Just some random Wikipedia mistakes
Please read my essay here: Wikipedia as Force for Evil
and DON'T correct these mistakes: there are millions more mistakes on Wikipedia and every time you correct one you help people believe that there are no mistakes. You literally cause the problem.
Date of Klee's painting is wrong (2014).
Clear inconsistency because written by multiple people
No, the document doesn't use the expression "crimes against humanity".
This statement references a 1993 paper. Congratulations: the whole world is still looking for room-temperature superconductors but according to Wikipedia it's been around since 1993.
Apparently Bangladesh was not conquered by the bloody military campaigns of Bakhtiar Khilji and Muhammad Bakhtiyar Khalji but peacefully converted by a saint, Hazrat Shah Jalal.
This has long been proven to be a giant ball of gas.
In 2011 the same article began the history of sightings with this sentence:
"In the nineteenth century Baha'u'llah, the prophet-founder of the Baha'i Faith, who spent much of his life in prison or exile for his teachings, stated "Every fixed star hath its own planets, and every planet its own creatures, whose number no man can compute."
Domm's book is titled "Michigan Yesterday & Today".
Too bad that in 1901 the Olds Motor Vehicle Company produced a grand total of... 1.5 vehicles per day! What an amazing "mass-producing" assembly line.
"The Tale of Igor's Campaign is an anonymous epic poem":
it is neither rhymed nor organized in verses. The reason people think
this is a poem is that the first English translator called it "a poetic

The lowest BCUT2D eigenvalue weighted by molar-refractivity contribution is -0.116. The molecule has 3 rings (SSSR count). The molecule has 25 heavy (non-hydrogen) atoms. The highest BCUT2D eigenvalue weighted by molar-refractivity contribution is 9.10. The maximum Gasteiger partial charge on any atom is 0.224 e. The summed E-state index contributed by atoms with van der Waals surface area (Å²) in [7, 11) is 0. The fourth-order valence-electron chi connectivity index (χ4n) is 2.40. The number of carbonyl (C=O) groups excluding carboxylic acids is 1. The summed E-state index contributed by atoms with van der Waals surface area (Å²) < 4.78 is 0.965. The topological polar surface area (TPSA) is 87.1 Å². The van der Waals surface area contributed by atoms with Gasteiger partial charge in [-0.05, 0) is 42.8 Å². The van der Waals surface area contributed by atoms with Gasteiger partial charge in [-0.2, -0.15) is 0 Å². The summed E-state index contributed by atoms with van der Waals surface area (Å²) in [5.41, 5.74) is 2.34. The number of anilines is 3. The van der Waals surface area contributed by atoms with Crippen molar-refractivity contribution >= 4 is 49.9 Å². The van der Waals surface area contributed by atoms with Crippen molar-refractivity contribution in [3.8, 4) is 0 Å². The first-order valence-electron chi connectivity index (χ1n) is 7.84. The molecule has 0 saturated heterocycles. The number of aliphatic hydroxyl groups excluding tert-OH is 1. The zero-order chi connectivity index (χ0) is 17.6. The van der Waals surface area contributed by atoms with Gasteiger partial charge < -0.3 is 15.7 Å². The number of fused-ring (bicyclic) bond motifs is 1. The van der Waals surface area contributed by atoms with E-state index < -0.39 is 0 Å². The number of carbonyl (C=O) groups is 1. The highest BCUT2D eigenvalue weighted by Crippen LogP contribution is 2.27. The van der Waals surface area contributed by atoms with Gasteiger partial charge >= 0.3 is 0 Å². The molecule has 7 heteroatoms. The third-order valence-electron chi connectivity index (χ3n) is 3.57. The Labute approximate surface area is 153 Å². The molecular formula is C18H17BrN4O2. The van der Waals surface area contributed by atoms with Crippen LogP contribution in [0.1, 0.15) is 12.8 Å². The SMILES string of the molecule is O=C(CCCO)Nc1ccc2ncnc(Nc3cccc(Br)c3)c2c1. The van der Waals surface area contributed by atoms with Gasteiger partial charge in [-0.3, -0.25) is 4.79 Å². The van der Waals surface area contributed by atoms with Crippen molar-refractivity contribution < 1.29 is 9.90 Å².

masterpiece" but it was meant as a compliment, not as a description of the
Hmmm i wonder which major corporation based in Seattle "influenced" this article...
Too bad that 1. It was not an internet browser (Microsoft was famously late in
understanding the Internet) and 2. WEB never shipped (nor did Cairo, just bits
and pieces of it, but Cairo was mostly considered an embarrassing failure,
so much so that you probably never heard of it). The only thing that is true
is that it was called "browser" (by sheer accident) but it had nothing to do
with what was later called "browser".
My 2011 article on Wikipedia's inaccuracies also quoted:
- "Thirty-Two Tales Of The Throne Of Vikramaditya written by famous author Simhasana Dvatrimsika": Simhasana Dvatrimsika is simply the original title of the novel. (If i had to guess, they simply looked at Amazon that lists the book as "Simhasana Dvatrimsika: Thirty-Two Tales of the Throne of Vikramaditya" and understood the first part to be the name of the author instead of simply the original title in Sanskrit, and then they added "famous")
- "During Kadar's rule, Hungary was stabilized and liberalized to an extent never before seen in any Eastern Bloc country"
(Let me guess who wrote that sentence: family members of Hungarian dictator
"It later emerged that the Communists had only won both of these votes through massive fraud"
(Well, there was fraud on all sides in those Polish elections. There was certainly intimidation and many members of the other big party were jailed, but the reason the communists won is much more complex - see for example Grenville: "A history of the 21st century" page 340)
- According to this Wiki-article instead (drum roll) Ford had already installed assembly lines in France and Britain in 1911. I'll let you check how many cars Ford sold in 1910, 1911 and 1912 in the whole of Europe (absolutely no change and it's a very tiny number).